Abstract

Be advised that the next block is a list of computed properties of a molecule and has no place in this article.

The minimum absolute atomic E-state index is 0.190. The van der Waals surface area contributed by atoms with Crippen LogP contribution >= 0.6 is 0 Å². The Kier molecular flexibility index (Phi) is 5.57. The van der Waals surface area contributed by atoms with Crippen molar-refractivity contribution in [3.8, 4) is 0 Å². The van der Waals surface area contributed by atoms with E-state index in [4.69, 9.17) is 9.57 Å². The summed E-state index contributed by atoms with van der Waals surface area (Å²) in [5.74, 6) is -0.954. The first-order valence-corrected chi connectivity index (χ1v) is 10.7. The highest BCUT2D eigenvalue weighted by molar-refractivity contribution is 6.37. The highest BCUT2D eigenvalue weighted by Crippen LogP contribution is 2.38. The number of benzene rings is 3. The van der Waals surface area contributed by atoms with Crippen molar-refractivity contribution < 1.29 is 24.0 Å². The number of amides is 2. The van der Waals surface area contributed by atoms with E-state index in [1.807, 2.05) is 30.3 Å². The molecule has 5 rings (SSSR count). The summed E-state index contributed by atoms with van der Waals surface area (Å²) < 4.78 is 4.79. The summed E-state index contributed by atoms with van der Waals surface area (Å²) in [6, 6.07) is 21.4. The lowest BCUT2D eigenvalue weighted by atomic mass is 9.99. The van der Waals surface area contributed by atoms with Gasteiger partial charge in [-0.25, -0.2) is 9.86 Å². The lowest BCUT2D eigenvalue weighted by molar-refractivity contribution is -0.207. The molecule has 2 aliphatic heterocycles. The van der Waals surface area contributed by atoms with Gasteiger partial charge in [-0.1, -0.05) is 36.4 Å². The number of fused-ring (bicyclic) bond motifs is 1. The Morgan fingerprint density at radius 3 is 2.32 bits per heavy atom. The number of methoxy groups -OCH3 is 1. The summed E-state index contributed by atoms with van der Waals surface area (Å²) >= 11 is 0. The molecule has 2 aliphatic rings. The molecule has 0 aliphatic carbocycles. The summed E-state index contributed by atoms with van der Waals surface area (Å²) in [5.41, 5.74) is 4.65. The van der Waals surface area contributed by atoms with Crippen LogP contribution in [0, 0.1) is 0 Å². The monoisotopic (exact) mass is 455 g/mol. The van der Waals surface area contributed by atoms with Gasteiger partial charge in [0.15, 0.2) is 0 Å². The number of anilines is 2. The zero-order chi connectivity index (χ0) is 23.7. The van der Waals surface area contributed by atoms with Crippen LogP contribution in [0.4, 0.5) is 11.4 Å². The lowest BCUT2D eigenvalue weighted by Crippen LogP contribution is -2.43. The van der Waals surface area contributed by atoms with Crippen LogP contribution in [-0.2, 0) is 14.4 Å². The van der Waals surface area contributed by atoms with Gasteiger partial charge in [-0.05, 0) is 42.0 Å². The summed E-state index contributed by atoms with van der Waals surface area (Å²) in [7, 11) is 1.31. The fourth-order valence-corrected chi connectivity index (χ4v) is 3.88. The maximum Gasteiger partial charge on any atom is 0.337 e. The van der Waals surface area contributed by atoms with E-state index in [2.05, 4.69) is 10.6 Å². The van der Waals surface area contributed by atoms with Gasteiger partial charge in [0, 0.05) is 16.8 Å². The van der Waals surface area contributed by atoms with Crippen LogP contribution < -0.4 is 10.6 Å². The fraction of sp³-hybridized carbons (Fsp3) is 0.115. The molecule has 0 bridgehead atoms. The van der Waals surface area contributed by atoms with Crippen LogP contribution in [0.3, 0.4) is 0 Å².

The carbohydrate content of 38 fossil specimens linens analyzed by a phenol-sulfuric acid method ranged from 4 to 900 ppm. The rock matrix associated with the fossils contained carbohydrates in the range 15 to 660 ppm. Absorption spectra of the colored carbohydrate degradation products, after reaction with phenol, verified the general chemical nature of the substances tested, and indicate that the fossils contain mainly hexose residues (lambda max 490 mu); in others, the carbohydrates are predominantly pentoses (lambda max 480 mu). In some instances the carbohydrate composition of the fossil differed from that of the matrix. The specimens of Protozoa, Mollusca, Arthropoda and plants studied have carbohydrate values in the general range of 50-300 ppm. Specimens of fossil Hydrozoa, Bryozoa, Brachiopoda, Annelida-rock, Cephalopoda, Echinodermata and Vettebrata contained a greater overall range in carbohydrates. Although the carbohydrate content of the sedimentary matrix associated with some of the fossil specimens equals or exceeds that of the fossil material there is no present evidence that the latter are contaminated by the carbohydrate materials from the associated matrix. In the present set of fossil specimens, although the values vary widely, the presumed neritic types average about the same as the littoral types in total carbohydrates. The matrix associated with the presumed littoral fossil specimens, however, averages somewhat higher than that in which the neritic types occur. Fossils from geosynclinal Paleozoic rocks studied typically contained more carbohydrates than associated matrix: Paleozoic fossils from shelf environments, however, contained less than the matrix. Mesozoic and Cenozoic fossils and matrix averaged more nearly similar in carbohydrates. No relationships were observed between carbohydrate contents and geologic age of the fossil specimens. Other rock samples of Precambrian to Jurassic age studied here for total carbohydrates as well as samples studied previously have values that fall in the general range of the fossil matrix. Algal-oolitic Jurassic reef limestones are among the lowest in carbohydrates of all samples examined. Proximity to a rhyolite sill had little apparent effect on carbohydrate values in Pennsylvanian shale and limestone. When Devonian shale samples were heated in nitrogen atmosphere maximum yield of total carbohydrates was obtained at about 175 degrees C; at 225 degrees C yield was O. Nine monosaccharides were separated chromatographically from a representative set of marine Devonian rocks containing phytal debris and two of the sugars were verified with enzymatic tests.

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